March 16: Letters to the editor

Double teaming Ms. Sutton

Regarding the two letters sent in last week condemning Marsha Sutton’s weekly education column, I feel compelled to weigh in. “Careless” is the last word I would use to describe Ms. Sutton. While I may not always agree with her, I have always been impressed by how carefully she develops and supports her point of view for readers. I am puzzled that one of the complaints was that she takes too long to lay out her argument. It reminds me of how proud Sean Spicer was recently, showing off how much thinner the GOP healthcare plan is compared to the Affordable Care Act, as if brevity is the gold standard, not substance. I am thankful there are still reporters and columnists out there like Ms. Sutton, conducting thorough investigations and painstakingly gathering information, dedicated to the best of what journalism should be. It was Ms. Sutton’s detailed scrutiny of the property tax increase following the passage of this district’s school bond in 2012 that uncovered the fact that every household in the district was being erroneously overcharged. Because of her investigation, our tax bills were lowered. Over the years I have found her research to be meticulous, her commentary thoughtful, and her perspective, while at times controversial, always refreshingly honest. Her courageous outspokenness is one of the things about her column I respect and admire the most. Now, more than ever, we need this kind of journalistic integrity. I am grateful to Ms. Sutton for her excellent work, and I am grateful to the Carmel Valley News for publishing her column.

Kim Perl

Carmel Valley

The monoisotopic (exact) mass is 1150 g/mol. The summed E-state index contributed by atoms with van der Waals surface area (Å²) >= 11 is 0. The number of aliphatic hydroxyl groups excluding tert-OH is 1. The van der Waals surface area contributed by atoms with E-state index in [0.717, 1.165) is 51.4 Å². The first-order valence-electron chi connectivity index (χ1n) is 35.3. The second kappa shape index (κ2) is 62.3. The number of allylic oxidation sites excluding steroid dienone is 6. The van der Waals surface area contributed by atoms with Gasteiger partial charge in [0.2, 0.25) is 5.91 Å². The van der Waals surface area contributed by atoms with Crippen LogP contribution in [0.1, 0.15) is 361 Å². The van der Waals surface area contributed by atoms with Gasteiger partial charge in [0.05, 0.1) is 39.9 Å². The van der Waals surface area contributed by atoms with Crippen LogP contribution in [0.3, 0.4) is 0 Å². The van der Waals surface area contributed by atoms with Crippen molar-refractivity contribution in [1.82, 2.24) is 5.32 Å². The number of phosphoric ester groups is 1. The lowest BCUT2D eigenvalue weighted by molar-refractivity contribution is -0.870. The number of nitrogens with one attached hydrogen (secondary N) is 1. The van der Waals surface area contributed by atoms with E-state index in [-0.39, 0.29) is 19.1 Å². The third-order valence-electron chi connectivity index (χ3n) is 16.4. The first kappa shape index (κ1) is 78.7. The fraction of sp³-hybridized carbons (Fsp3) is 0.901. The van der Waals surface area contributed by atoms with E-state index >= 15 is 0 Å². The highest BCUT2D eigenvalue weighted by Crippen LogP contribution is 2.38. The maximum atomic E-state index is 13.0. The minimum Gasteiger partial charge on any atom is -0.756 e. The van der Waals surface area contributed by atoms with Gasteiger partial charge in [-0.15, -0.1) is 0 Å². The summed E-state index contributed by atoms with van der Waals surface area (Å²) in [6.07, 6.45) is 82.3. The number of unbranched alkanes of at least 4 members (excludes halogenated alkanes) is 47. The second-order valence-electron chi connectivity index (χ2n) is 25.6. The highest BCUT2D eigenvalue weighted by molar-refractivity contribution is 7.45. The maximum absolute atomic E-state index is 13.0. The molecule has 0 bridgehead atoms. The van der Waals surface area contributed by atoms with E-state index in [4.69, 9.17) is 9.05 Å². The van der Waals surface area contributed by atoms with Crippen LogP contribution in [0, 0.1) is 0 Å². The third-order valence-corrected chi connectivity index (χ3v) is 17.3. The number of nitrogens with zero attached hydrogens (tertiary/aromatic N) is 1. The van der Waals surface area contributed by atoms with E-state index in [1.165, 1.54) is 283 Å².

Remind Del Mar City Council of our Prop J vote

To my fellow Del Mar residents who think they voted down major changes to the traffic flow in downtown Del Mar with the defeat of Prop J, that is not the case! The City Attorney opined: The Village Plan was a comprehensive planning document which addressed many aspects of development in the Commercial District and one cannot draw any conclusions on what features of the plan were disapproved by the voters. I interpret her words to mean that the City has no obligation (nor intention) to honor our vote against sharrow lanes, diagonal parking, removal of left turn pockets, and other changes that will make travel much more difficult along the spine of our city. It is imperative to remind the council of our Prop J vote.

The Camino Del Mar Streetscape Plan for downtown Del Mar is scheduled to be on the Del Mar City Council agenda April 3 (as per the latest council agenda). Please mark your calendars and don’t miss it!

The council meeting will be one of the first times the public will have the opportunity to hear a status update and council discussion of what comes next, as the council-appointed subcommittee meetings to discuss the plan were closed to the public. I overheard a council member say it is important to continue the sharrow lane (bikes and cars share the lane, each with equal access to the full lane) that is in Solana Beach, as it will be confusing to cyclists if we are not consistent along the entire coast. I prefer to think we should design for the approximately 40,000 motorists on CDM each day rather than cyclists who number far fewer. Please let your voice be heard! See you at the council meeting!